Sunday, July 28, 2013

"It was a dark and stormy night."

.... People come to books looking for something. But they don't come for the story, or even for the characters. They certainly don't come for the genre. I think readers come for the voice.

A novel's voice is something like a singer's — think of singers like Mick Jagger and Bob Dylan, who have no musical training but are instantly recognizable. When people pick up a Rolling Stones record, it's because they want access to that distinctive quality. They know that voice, they love that voice, and something in them connects profoundly with it. Well, it's the same way with books. Anyone who's read a lot of John Sanford, for example, knows that wry, sarcastic amusing voice that's his and his alone. Or Elmore Leonard — my god, his writing is like a fingerprint. You'd recognize him anywhere. An appealing voice achieves an intimate connection — a bond much stronger than the kind forged, intellectually, through crafted writing.

With really good books, a powerful sense of voice is established in the first line. ....

A book won't stand or fall on the very first line of prose — the story has got to be there, and that's the real work. And yet a really good first line can do so much to establish that crucial sense of voice — it's the first thing that acquaints you, that makes you eager, that starts to enlist you for the long haul. So there's incredible power in it, when you say, come in here. You want to know about this. And someone begins to listen. ....
The Atlantic, at King's suggestion then asked over twenty authors what their favorite first lines are, several by writers of crime fiction. For instance:
I first heard Personville called Poisonville by a red-haired mucker named Hickey Dewey in the Big Ship in Butte. —Dashiell Hammett, Red Harvest

The first time I laid eyes on Terry Lennox he was drunk in a Rolls-Royce Silver Wraith outside the terrace of the Dancers. —Raymond Chandler, The Long Goodbye

When the woman screamed, Parker awoke and rolled off the bed. —Richard Stark, The Outfit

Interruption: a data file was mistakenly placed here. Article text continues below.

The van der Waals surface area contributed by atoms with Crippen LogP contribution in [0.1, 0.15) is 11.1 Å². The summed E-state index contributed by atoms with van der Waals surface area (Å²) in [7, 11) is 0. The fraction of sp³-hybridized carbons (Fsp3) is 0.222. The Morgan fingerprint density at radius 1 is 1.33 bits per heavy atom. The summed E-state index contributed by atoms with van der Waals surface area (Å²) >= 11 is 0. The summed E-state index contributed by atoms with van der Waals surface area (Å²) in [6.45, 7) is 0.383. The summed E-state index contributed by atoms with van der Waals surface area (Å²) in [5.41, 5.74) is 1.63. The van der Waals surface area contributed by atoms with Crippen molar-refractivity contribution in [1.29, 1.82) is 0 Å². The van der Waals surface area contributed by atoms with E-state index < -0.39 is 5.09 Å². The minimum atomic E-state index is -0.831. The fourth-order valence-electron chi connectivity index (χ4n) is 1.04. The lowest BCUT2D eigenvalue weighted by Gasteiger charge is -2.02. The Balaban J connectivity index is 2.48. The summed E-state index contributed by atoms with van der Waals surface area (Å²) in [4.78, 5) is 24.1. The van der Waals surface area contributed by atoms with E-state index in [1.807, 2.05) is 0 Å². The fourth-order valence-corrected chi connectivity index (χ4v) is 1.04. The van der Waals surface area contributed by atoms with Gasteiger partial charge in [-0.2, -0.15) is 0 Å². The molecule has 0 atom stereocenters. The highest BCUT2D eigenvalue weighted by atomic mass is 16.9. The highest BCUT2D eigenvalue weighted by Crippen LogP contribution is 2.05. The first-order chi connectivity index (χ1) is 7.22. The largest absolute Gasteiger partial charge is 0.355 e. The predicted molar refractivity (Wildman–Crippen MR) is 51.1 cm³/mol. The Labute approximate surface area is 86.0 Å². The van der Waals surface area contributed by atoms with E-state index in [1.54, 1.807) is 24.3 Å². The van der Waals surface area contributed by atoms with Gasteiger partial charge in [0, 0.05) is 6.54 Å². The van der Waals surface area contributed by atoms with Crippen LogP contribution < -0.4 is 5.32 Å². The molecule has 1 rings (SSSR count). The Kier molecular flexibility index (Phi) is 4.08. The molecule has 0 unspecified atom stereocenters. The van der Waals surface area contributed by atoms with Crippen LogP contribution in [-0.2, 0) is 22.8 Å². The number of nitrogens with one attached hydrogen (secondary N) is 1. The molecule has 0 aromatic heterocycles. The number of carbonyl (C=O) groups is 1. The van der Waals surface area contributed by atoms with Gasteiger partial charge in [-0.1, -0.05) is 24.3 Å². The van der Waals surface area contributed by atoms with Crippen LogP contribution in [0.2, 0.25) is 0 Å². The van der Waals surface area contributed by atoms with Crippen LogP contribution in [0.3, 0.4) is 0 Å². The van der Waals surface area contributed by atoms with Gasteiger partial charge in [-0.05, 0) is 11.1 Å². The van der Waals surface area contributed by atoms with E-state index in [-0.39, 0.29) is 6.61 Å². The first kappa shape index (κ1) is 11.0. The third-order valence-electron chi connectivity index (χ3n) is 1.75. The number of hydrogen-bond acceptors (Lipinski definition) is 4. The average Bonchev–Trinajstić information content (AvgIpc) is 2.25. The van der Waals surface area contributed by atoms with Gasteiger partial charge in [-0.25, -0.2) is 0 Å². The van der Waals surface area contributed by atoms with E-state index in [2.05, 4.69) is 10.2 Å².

Nobody ever walked across the bridge, not on a night like this. The rain was misty enough to be almost foglike, a cold gray curtain that separated me from the pale ovals of white that were faces locked behind the steamed-up windows of the cars that hissed by. Even the brilliance that was Manhattan by night was reduced to a few sleepy, yellow lights off in the distance. —Mickey Spillane, One Lonely Night

When I finally caught up with Abraham Trahearne, he was drinking beer with an alcoholic bulldog named Fireball Roberts in a ramshackle joint just outside of Sonoma, California, drinking the heart right out of a fine spring afternoon. —James Crumley, The Last Good Kiss
I chose these from among the choices because mysteries and thrillers are my favorite recreational reading. I think each of these lines meet King's criteria.

I came to these posts via Judith Levy at Ricochet. Here are some favorite [non-crime writer] first lines from some of the comments on her post:
You don't know about me without you have read a book by the name of The Adventures of Tom Sawyer; but that ain't no matter.  That book was made by Mr. Mark Twain, and he told the truth, mainly. There was things which he stretched, but mainly he told the truth. — Mark Twain, Huckleberry Finn

Marley was dead: to begin with. —Charles Dickens. A Christmas Carol

There was a desert wind blowing that night. It was one of those hot dry Santa Anas that come down through the mountain passes and curl your hair and make your nerves jump and your skin itch. On nights like that every booze party ends in a fight. Meek little wives feel the edge of the carving knife and study their husbands' necks. —Raymond Chandler, Red Wind

People do not give it credence that a fourteen-year-old girl could leave home and go off in wintertime to avenge her father's blood but it did not seem so strange then, although I will say it did not happen every day. I was just fourteen years of age when a coward named Tom Chaney shot my father down in Fort Smith, Arkansas, and robbed him of his life and his horse and $150 in cash money plus two California gold pieces that he carried in his trouser band. Here is what happened." —Charles Portis, True Grit
My own favorite beginning:
SQUIRE TRELAWNEY, Dr. Livesey, and the rest of these gentlemen having asked me to write down the whole particulars about Treasure Island, from the beginning to the end, keeping nothing back but the bearings of the island, and that only because there is still treasure not yet lifted, I take up my pen in the year of grace 17__ and go back to the time when my father kept the Admiral Benbow inn and the brown old seaman with the sabre cut first took up his lodging under our roof. —Robert Louis Stevenson, Treasure Island